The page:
Bet­ter ways to spend drought fund­ing

Dubbo Photo News - - Weekender -

THE good news for Peter An­drews fans is that he’ll be run­ning an­other se­ries of Mid-mac­quarie Land­care work­shops in a few weeks, with an em­pha­sis on the Bell River ero­sion, and how best to re­store, re­hy­drate and re­vi­tal­ize flood­plains.

Any­one want­ing to go along can email for more in­for­ma­tion.

The work­shops are free of charge. ANY­ONE who watched the ABC’S Aus­tralian Story on Mon­day night, “Hope Springs”, will know I’ve been push­ing my old mate Peter An­drews for a few decades.

The show used a clip of me ques­tion­ing for­mer PM Mal­colm Turn­bull at his ini­tial drought visit to Trangie – I told him I was sick of our po­lit­i­cal lead­ers do­ing the parched ground me­dia op­por­tu­ni­ties when they should be stag­ing these events on prop­er­ties which have been es­sen­tially drought-proofed.

I was asked to send ag min­is­ter David Lit­tleproud and Mr Turn­bull my ev­i­dence on farm man­age­ment prac­tices that were suc­ceed­ing in all the re­cent droughts and one was all about Peter’s Nat­u­ral Se­quence Farm­ing (NSF) meth­ods.

The Mul­loon In­sti­tute is a re­search, ed­u­ca­tion and ad­vo­cacy not-for-profit or­gan­i­sa­tion that uses prac­ti­cal demon­stra­tions to find more ef­fec­tive farm­ing meth­ods. Mal­colm Turn­bull was booked in to check out the In­sti­tute at 8am on the very morn­ing he was speared by his party, so that didn’t work.

So it was great to see the draw­ing power of “Aus­tralian Story” which was able to get Scott Mor­ri­son out there, where along with deputy PM and Nats’ leader Michael Mccor­mack and David Lit­tleproud he said that we should be repli­cat­ing NSF across the na­tion.

Hope­fully we can hold him to that be­cause it should be bleed­ing ob­vi­ous to even the most in­tel­lec­tu­ally chal­lenged amongst us that this stuff ac­tu­ally works.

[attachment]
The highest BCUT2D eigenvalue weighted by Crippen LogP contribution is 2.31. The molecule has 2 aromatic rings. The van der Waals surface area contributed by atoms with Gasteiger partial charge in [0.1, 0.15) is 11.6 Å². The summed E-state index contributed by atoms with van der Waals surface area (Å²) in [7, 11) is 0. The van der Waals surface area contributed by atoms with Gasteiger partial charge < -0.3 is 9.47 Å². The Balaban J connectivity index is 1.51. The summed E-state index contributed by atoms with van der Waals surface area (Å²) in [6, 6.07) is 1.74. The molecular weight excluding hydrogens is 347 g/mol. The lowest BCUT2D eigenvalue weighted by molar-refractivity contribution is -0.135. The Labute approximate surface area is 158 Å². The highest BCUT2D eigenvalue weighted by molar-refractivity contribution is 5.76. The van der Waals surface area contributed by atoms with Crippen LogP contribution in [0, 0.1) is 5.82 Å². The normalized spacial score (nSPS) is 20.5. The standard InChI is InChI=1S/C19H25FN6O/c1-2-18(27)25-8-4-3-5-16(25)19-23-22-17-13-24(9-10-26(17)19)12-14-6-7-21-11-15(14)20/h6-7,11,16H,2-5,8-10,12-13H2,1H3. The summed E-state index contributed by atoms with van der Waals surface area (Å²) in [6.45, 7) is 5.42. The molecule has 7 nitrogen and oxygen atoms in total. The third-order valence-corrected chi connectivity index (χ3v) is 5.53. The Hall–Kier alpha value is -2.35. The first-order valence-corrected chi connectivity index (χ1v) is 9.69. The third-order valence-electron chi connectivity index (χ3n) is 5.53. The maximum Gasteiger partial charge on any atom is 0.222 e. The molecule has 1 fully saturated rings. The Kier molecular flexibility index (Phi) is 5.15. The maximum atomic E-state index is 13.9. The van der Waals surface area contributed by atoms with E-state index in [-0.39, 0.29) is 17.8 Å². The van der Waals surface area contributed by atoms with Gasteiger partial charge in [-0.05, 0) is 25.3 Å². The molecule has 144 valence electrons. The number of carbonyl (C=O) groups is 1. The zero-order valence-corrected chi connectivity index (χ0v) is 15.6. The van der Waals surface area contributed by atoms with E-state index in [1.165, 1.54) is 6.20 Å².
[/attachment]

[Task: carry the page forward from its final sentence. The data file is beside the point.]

I’m push­ing to get just a frac­tion of the bil­lions our fed­eral gov­ern­ment wastes on drought spend­ing and keep it as far away from gov­ern­ment agen­cies and the bu­reau­cracy as pos­si­ble.

Let’s set up col­lab­o­ra­tive com­mu­nity groups in ev­ery area com­prised of Land­car­ers, fish­ers, Lo­cal Abo­rig­i­nal Land Coun­cils, the Back­track Boys and oth­ers, and get peo­ple trained up in en­vi­ron­men­tal jobs that’ll ac­tu­ally make a sus­tained and pro­found dif­fer­ence.

And pay these peo­ple to do the work – at the mo­ment all this money’s be­ing pushed out there yet year af­ter year we stuff our coun­try up more and more.

And for the peo­ple who’ve con­tacted me about how bleed­ingly con­cerned they are about util­is­ing wil­low trees – bloody hell – here we have a sys­tem that can get wa­ter into our land­scape, a method that will enor­mously mul­ti­ply na­tive fish­stocks and birdlife, that will slash chem­i­cal costs and toxic us­age and mas­sively boost farmer prof­itabil­ity – and your main con­cern is wil­lows.